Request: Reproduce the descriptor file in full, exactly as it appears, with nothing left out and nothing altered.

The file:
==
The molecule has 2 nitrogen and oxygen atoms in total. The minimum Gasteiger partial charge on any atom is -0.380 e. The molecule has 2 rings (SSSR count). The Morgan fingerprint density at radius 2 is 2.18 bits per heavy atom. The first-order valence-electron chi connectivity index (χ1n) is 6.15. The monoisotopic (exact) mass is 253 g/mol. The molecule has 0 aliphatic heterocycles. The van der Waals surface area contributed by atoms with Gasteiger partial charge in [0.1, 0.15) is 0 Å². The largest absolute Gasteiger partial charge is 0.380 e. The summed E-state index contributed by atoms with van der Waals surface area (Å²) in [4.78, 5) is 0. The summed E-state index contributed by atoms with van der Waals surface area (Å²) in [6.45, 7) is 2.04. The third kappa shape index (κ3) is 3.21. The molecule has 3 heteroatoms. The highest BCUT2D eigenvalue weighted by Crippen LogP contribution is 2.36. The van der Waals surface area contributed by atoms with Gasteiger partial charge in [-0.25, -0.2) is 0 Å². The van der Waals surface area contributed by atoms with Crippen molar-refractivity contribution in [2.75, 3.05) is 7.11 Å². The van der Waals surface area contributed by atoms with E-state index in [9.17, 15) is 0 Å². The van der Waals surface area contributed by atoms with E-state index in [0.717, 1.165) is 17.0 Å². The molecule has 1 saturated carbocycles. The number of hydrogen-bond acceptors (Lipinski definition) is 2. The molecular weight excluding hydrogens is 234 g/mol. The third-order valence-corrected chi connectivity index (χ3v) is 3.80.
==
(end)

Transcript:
The molecule has 2 nitrogen and oxygen atoms in total. The minimum Gasteiger partial charge on any atom is -0.380 e. The molecule has 2 rings (SSSR count). The Morgan fingerprint density at radius 2 is 2.18 bits per heavy atom. The first-order valence-electron chi connectivity index (χ1n) is 6.15. The monoisotopic (exact) mass is 253 g/mol. The molecule has 0 aliphatic heterocycles. The van der Waals surface area contributed by atoms with Gasteiger partial charge in [0.1, 0.15) is 0 Å². The largest absolute Gasteiger partial charge is 0.380 e. The summed E-state index contributed by atoms with van der Waals surface area (Å²) in [4.78, 5) is 0. The summed E-state index contributed by atoms with van der Waals surface area (Å²) in [6.45, 7) is 2.04. The third kappa shape index (κ3) is 3.21. The molecule has 3 heteroatoms. The highest BCUT2D eigenvalue weighted by Crippen LogP contribution is 2.36. The van der Waals surface area contributed by atoms with Gasteiger partial charge in [-0.25, -0.2) is 0 Å². The van der Waals surface area contributed by atoms with Crippen molar-refractivity contribution in [2.75, 3.05) is 7.11 Å². The van der Waals surface area contributed by atoms with E-state index in [9.17, 15) is 0 Å². The van der Waals surface area contributed by atoms with E-state index in [0.717, 1.165) is 17.0 Å². The molecule has 1 saturated carbocycles. The number of hydrogen-bond acceptors (Lipinski definition) is 2. The molecular weight excluding hydrogens is 234 g/mol. The third-order valence-corrected chi connectivity index (χ3v) is 3.80.